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Poll
How big is your Baan-DB (just Data AND Indexes)
0 - 200 GB
17%
200 - 500 GB
17%
500 - 800 GB
6%
800 - 1200 GB
6%
1200 - 1500 GB
17%
1500 - 2000 GB
17%
> 2000 GB
22%
Total votes: 18

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Reference Content

 
Industry & Technology

NASA named new constellations after The Incredible Hulk and Godzilla - CNET

cNET.com - News - 2 hours 9 min ago
There are also new constellations named after the Tardis and Thor's Hammer, Mjolnir!

It's not just you... GitHub.com freezes up as techies race to fix dead data storage gear

The Register - 3 hours 9 min ago
TITSUP: Total Inability To Support Users' Pushes

GitHub's website remains broken after a data storage system failed roughly four hours ago.…

Star Wars Resistance episode 4: Fuel for the Fire shows dangers of the Colossus - CNET

cNET.com - News - 3 hours 31 min ago
One character's rebel past is revealed and Kaz makes some questionable friends.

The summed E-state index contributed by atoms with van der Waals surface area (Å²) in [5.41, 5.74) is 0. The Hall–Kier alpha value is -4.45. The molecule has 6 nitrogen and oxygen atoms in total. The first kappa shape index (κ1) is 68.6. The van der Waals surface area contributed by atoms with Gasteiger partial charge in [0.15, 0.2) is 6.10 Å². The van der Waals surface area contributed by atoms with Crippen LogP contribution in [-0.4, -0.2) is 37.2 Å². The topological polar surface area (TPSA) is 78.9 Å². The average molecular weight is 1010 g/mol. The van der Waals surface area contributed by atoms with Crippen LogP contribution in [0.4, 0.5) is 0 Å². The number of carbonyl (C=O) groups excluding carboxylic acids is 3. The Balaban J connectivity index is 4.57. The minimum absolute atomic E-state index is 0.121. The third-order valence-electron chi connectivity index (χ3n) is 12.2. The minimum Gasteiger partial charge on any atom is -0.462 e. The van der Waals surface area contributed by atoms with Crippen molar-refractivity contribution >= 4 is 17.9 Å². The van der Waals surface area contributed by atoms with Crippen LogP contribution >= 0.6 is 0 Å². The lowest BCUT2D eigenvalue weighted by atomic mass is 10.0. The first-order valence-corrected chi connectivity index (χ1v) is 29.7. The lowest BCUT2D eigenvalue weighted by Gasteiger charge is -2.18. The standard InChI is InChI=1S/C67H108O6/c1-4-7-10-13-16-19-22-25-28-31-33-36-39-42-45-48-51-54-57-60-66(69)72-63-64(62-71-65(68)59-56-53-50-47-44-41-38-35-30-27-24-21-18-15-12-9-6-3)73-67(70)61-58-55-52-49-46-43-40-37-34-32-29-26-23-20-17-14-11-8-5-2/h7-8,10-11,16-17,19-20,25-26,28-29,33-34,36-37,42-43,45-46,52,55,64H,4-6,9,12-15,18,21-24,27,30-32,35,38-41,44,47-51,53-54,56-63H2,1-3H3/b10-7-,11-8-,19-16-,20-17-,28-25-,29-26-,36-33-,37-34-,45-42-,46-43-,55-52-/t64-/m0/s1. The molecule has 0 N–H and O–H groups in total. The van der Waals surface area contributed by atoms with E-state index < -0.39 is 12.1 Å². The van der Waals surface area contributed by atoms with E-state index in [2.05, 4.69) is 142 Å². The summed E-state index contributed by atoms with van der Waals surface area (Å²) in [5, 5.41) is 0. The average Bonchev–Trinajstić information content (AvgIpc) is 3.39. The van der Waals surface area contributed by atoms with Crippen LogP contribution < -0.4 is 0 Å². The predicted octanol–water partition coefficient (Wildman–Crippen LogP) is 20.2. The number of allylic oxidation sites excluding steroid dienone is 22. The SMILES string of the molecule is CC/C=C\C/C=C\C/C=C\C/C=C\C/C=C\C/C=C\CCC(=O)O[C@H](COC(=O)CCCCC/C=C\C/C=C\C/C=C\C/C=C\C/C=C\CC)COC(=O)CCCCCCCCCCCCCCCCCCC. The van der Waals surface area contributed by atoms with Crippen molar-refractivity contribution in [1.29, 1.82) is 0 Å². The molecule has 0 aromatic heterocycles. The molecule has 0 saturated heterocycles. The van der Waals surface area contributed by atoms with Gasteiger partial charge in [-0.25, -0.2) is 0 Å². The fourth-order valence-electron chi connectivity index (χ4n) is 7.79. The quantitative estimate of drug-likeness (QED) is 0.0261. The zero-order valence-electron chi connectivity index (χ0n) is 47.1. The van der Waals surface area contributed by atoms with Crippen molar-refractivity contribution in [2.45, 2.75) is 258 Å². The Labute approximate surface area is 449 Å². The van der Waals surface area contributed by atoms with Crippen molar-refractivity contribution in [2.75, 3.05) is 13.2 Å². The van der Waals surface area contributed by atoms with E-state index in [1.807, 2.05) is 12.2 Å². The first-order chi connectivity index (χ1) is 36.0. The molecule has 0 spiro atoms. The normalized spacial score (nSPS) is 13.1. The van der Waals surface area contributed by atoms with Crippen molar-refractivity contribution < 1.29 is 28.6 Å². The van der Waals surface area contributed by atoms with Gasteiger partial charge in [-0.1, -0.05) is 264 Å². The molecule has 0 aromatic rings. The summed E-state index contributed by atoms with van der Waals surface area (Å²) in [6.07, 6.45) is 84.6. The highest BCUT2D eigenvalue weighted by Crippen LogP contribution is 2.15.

Elon Musk's superfast LA underground 'loop' is coming sooner than you think - CNET

cNET.com - News - 3 hours 31 min ago
The Boring Company is almost ready to show off its first tunnel under LA, designed to be the ultimate hack for commuters.

'Headless chicken monster' filmed near Antarctica for the first time - CNET

cNET.com - News - 3 hours 41 min ago
Australian scientists spotted the extremely rare creature in the Southern Ocean, putting on its best face for the camera.

Need a modest Arm Cortex-A CPU in your custom chip? Just apply online. Plus $125,000

The Register - 6 hours 1 min ago
That's how much it costs to license the blueprints (and don't forget the royalties)